Do you tend to avoid cranky people? Go out of your way to avoid the teen who just got grounded or an exhausted coworker who started her day by stepping on a Lego?
But what if I am the cranky one? I can’t escape me. Sure, I have tricks up my sleeve to stuff my frustrations so I can function at work. I can fix a smile during lunches with friends so I do not hint at the dark musings of my heart. However, my guard drops back at home and my crankiness is more obvious as I bang dinner dishes, yell “shut up” to the dogs, or give the silent treatment to my family. I see them avoid me, and I wish I could escape from my cranky self, too.
I wonder if Naomi felt the same way.
In the Book of Ruth we see Naomi’s story unfold. Her family left Bethlehem and went to Moab in search of bread, and though they found actual bread, they did not find what they really went for: health and life. Ten years later, Naomi’s husband and boys are dead, and she is left alone except for her two Moabite daughters-in-law, Ruth and Orpah. A widow without male protection doesn’t have many options. She hears the famine back home is over and returns, her daughter-in-law Ruth in tow. They arrive back in Bethlehem, and Naomi tells her hometown friends, “I went out full, and the LORD has brought me home again empty. Don’t call me by my old name, Naomi (“pleasant”) but call me Mara (“bitter”).”
Empty. Bitter. Maybe even a little cranky?
In chapter 2, Naomi comes across almost numb and depressed when Ruth goes to find work in the fields. Only when Ruth mentions the name Boaz do we see a spark as Naomi responds, “blessed be he of the LORD, who has not forsaken His kindness to the living and the dead” (Ruth 2:20). By the end of the story, we see Boaz taking both widows into his family and Naomi holding a grandbaby. But even though the writer does not explicitly say it, the real hero is God, not Boaz. We as the audience see what was happening all along. God was sticking close to Naomi because she was part of His family. Another way to describe His loving-kindness is with the term covenant, a solemn promise that God would never leave His children, His sheep.
Covenant even with the cranky.
In the flock of God, Naomi was a cranky sheep and God kept His covenant with her anyway. Sometimes you and I are cranky sheep, too. Perhaps our losses of dreams, expectations, or loved ones leave us dry and brittle. Or maybe we look up one day, and we are far from the community of God’s people and don’t like how our cynicism compares with their contentment. We wonder if God wants to avoid us because we are really not that fun to be around.
Thankfully, God doesn’t keep His covenant promises only to the happy faces, the productive hands, and the hearts that sing with VBS vigor, “I’ve got the joy, joy, joy, joy down in my heart.” He sticks with cranky women too—the women out of energy to pray; women bitter from hard work and empty bank accounts; and women haunted by mistakes that can’t be undone.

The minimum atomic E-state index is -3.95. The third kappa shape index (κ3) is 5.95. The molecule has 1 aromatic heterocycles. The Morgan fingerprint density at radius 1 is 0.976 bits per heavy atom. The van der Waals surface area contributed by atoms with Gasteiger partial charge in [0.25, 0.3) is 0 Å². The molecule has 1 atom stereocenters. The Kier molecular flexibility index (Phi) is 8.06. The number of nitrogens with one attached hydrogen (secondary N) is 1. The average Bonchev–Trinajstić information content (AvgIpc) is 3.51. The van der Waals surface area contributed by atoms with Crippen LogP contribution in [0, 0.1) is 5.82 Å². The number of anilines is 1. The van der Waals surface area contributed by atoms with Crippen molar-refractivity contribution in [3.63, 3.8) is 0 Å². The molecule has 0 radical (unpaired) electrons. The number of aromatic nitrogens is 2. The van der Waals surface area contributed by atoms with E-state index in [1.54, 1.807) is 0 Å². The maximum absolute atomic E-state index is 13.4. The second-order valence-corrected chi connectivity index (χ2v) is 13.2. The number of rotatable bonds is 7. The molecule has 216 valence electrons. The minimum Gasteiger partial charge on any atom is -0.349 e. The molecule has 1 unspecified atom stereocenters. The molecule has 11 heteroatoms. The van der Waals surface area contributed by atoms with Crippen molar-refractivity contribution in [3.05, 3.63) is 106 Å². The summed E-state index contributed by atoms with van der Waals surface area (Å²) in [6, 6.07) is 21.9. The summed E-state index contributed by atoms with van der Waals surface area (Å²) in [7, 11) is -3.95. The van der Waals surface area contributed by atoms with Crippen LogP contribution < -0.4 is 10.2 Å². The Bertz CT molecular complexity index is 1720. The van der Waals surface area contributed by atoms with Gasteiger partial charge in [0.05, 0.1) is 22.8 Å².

Where do I go if I’m cranky?
Even though Naomi said God had “dealt very bitterly” with her and “testified against her,” she actually went towards God, His land, and His people. Why? In the words of Peter (John 6:67-68), where else could she go? Desperation allowed her to see her only viable option: God.
In the action that followed back in Bethlehem, God used several ordinary means to keep extraordinary covenant promises. First, He gave her Ruth as daughter-in-law. Even though having a Moabitess was not exactly kosher, Ruth proved to be better than seven sons (Ruth 4:15)! Secondly, Boaz went beyond the letter of the law when he sent a gigantic “engagement ring” of grain back with Ruth, saying “do not go empty-handed to your mother-in-law.” The town women said Boaz was her “restorer and nourisher in her old age,” and Boaz’s obedience as a Kinsman-Redeemer gave Naomi the rest and security she sought back in Moab. But the greatest picture of how God kept Naomi close was in the closing scene of the Book of Ruth, when Naomi held the baby, Obed. This boy was the grandfather of King David and the royal line leading to Jesus Christ. Naomi went from empty arms to a lapful.
Where is My Baby?
Well, great for Naomi. She got her happy ending, but what about me? Where is my baby? The lesson of Naomi’s story is not that you will “get your baby.” God keeping His promises is not the same thing as getting what we wish for. But God offers you a miraculous kind of joy (Ps. 16:11). You can possess a peace that passes understanding (Phil. 4:7). He offers something better than our biggest dreams (and the Moabs we go to) can offer us. We get the countenance of the LORD that will put “gladness in my heart, more than in the season that their rain and wine increased.” (Psalm 4:6-8). Cranky woman can become women of joy, even as we walk in the empty and bitter places. When we see others get the job recognitions, the picket fences, the healthy doctors’ reports, we don’t have to be stuck with cranky because He promises us something better: His countenance to shine upon us.
We may not get a baby, but we do get a Boaz.
Boaz served as a Kinsman-Redeemer, a close relative who took responsibility for a needy relative. As a type of Christ, Boaz put on display how the Messiah would rescue us. How he would sacrifice to make us family. Even though she did not know it, Naomi held the baby who will one day hold us all: Jesus, our ultimate restorer and nourisher, even in all our cranky places.
About the Author:
Susan Tyner grew up in Mississippi, but recently hung her hat in Fort Worth, Texas. She is on staff at Trinity Presbyterian Church and serves as an Advisor to the RUF Permanent Committee. A regular contributor for enCourage, the PCA’s blog, as well as part of the Hinged Bible Study writing team and Hinged@Home speaking team, Susan enjoys collaborating with other women in ministry. Susan and her husband, Lee, have five children, and an almost empty nest.